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“The Treasury has shown, in this paltry offer, that it does not understand, nor does it appreciate, the essential foundation laid by education for the nation’s economic recovery.

“Its failure, on this scale, to fund what is needed for education recovery, is a scar which will take generations of children and young people to heal.

“They, their parents and our nation deserve much better than this.”

Meanwhile, Labour set out their own £15 billion plan to help children catch up, with breakfast clubs for every child, free school meals in all school holidays and small group tutoring for all who need it.

Kate Green, Labour’s Shadow Education Secretary, said: “Children are excited to be back in the classroom with their friends and hungry to learn.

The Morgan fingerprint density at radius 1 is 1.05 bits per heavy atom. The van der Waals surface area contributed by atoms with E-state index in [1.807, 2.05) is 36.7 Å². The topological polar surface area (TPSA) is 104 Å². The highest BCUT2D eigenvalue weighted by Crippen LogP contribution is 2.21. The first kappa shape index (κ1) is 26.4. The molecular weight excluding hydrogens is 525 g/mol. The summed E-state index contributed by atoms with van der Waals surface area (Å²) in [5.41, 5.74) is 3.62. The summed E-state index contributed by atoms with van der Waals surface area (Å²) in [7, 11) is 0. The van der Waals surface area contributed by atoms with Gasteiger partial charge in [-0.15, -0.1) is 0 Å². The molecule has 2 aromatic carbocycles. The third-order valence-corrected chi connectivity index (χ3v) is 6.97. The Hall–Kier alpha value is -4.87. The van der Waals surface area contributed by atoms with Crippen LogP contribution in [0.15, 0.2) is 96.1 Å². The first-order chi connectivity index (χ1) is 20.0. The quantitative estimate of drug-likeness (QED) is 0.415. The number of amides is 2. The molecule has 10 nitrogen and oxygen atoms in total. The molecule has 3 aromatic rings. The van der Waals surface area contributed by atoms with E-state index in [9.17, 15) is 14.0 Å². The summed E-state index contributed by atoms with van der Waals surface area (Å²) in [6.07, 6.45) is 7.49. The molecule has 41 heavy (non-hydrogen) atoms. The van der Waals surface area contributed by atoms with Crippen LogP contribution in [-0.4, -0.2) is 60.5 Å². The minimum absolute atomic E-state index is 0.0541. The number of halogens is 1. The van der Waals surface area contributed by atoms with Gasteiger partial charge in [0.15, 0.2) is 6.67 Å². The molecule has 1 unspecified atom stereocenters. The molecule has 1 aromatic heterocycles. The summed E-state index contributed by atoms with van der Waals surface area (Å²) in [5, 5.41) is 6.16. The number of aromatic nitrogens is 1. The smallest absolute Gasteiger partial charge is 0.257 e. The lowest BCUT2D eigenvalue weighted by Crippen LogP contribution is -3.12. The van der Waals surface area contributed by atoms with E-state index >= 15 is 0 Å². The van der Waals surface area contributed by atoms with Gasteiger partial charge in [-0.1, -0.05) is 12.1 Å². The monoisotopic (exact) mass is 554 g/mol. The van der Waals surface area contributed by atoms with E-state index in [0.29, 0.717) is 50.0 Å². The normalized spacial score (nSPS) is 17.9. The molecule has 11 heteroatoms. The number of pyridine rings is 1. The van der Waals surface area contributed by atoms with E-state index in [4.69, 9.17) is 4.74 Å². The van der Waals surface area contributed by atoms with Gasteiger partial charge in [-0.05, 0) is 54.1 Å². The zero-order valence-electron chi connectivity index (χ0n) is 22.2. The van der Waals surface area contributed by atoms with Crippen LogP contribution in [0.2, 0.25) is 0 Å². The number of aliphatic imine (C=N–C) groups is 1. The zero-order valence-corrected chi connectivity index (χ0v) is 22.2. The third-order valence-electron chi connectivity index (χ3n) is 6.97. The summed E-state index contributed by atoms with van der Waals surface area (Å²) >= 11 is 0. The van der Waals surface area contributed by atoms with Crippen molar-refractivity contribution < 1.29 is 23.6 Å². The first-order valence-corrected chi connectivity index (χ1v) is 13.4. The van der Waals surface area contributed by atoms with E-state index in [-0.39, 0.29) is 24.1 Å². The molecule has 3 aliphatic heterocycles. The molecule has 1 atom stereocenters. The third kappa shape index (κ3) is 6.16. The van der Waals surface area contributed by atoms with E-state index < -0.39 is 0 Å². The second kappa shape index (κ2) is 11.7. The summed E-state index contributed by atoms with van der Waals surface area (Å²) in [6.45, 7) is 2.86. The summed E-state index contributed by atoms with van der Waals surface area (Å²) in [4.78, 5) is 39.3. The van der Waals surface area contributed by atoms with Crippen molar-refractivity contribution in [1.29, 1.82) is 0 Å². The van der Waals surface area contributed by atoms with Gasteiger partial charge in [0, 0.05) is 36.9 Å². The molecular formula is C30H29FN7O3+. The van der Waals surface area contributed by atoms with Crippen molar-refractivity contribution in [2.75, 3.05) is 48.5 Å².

“After such disruption, we owe it to them to match their energy and motivation, with the support and resources they need to thrive, not just whilst they catch-up, but for their school careers and beyond.

“Our plans deliver this, by funding activities to combine learning and play while investing in our teachers and staff, Labour will ensure that children not only recover, but are supported to push on.

“In contrast, the Conservatives are showing no ambition for children’s futures.”